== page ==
Law & Fiction — revisiting two topics

LAB in the back of a police car at Writers’ Police Academy (2016), smiling because I knew I could get out any time

From time to time, I write about legal issues writers may want to use in their fiction, or mistakes to avoid. I spotted two recent articles on topics I wrote about in Books, Crooks & Counselors: How to Write Accurately About Criminal Law and Courtroom Procedure (Quill Driver, 2011). Whether you’ve read the books or not, you may want to know a little more about when teenagers can be charged as adults, as described in this NPR piece about the teenage shooter in Oxford, Michigan, which provides a good overview. The trend toward “Raise the Age” legislation is new since BCC; many states have now set a presumptive age, typically 17 or 18, at which a juvenile can be charged as an adult; below that, such a charge is still possible but certain criteria must be met.

I also wrote about drug courts, an approach aimed at keeping nonviolent offenders charged with drug offenses out of jail and on the road to recovery and productivity. This piece from the Washington Post focuses more broadly on addiction in northern New Mexico, but the highlights on the drug court and its judge are worth a look. (It’s part of a Post project on the importance of regional stories and what is or could be lost when local papers shut down, another important topic.)

As always, check law and practice in your story state. We may be writing fiction, but getting the facts right matters.

Drug Court: the graduates talk to the judge

I’ve written here and in Books, Crooks & Counselors about drug courts, citing the tremendous results in Yellowstone County (Billings), Montana. The District Court judge who led the county’s family drug court for 12 years, Judge Susan Watters, is awaiting Senate confirmation to the U.S. District Court. The Billings Gazette reports that this past week, the graduates gave the judge their own thank you ceremony. I think it’s quite moving, and that if you are writing about the court system, options like drug and mental health court, or addictions issues, you’ll find something useful in the story.

And take a look while you’re there at this article on Enhanced Treatment Court, formerly called Mental Health Court, a court that focuses special attention on those who have committed minor crimes but struggle with a variety of issues, including mental illness, to help them get back on track. It’s good work.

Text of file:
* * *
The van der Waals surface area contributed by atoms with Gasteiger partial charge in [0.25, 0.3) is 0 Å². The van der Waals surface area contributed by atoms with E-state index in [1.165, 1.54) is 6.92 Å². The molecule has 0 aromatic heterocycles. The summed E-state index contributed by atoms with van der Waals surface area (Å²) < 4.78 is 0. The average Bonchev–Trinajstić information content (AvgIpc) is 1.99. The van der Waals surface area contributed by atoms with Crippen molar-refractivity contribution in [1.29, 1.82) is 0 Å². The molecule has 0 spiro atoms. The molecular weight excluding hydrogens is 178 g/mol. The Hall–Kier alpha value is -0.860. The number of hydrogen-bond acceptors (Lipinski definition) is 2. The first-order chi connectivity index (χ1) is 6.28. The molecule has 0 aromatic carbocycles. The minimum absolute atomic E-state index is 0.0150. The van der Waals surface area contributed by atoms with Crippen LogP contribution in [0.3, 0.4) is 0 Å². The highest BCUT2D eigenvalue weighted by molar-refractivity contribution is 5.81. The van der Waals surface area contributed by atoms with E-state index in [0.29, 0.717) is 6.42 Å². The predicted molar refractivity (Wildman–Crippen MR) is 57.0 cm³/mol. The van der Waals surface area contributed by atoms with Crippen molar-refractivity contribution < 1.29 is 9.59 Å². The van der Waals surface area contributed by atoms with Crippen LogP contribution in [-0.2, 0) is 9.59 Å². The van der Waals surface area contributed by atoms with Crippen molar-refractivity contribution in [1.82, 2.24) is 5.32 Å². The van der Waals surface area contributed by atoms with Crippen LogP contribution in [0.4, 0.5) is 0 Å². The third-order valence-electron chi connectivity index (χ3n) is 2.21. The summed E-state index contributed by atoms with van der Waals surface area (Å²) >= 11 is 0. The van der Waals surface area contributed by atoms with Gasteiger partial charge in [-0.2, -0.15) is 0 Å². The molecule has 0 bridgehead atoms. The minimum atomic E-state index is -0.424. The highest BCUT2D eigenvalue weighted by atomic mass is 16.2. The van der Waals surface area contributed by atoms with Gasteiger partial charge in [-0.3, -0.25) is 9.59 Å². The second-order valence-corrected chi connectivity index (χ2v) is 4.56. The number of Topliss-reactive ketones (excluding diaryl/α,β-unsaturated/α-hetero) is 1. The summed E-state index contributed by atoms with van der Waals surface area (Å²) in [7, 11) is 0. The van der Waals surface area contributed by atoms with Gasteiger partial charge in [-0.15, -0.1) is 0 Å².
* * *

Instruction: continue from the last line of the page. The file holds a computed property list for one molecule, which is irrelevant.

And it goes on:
Character motivation: treatment courts

In Books, Crooks & Counselors, I wrote about drug courts, mental health courts, and other treatment courts designed to give offenders with identifiable problems–sometimes called “co-occurring conditions”–extra resources. The goal is to provide intensive management and supervision to help them solve the underlying problems, e.g., requiring regular check-ins, making sure they attend AA or NA meetings, obtain psychological counseling, and work or attend school–helping them become contributing members of society while reducing the risk of future criminal offenses.

A 2011 report from the Montana Supreme Court, Office of the Court Administrator, tracks their success. The results are encouraging. 

On average, in Montana, nearly 54% who enroll graduate. National studies show similar rates.

• “During the 30-month study period there were 123 documented reoffenses including 21 felonies and 102 misdemeanors for a reoffense rate of 15.47%. When broken out by type of offense, (i.e., misdemeanor vs. felony) the rates are as follows: 2.6% felony and 12.8% misdemeanor.”

• 162 participants who were out of the program for two years or more committed 19 offenses (2 felonies and 17 misdemeanors), for an 11.7% overall reoffense rate. The report says “This rate of reoffense compares very favorably to traditional criminal justice system reoffense rates for alcohol and other drug dependent offenders.”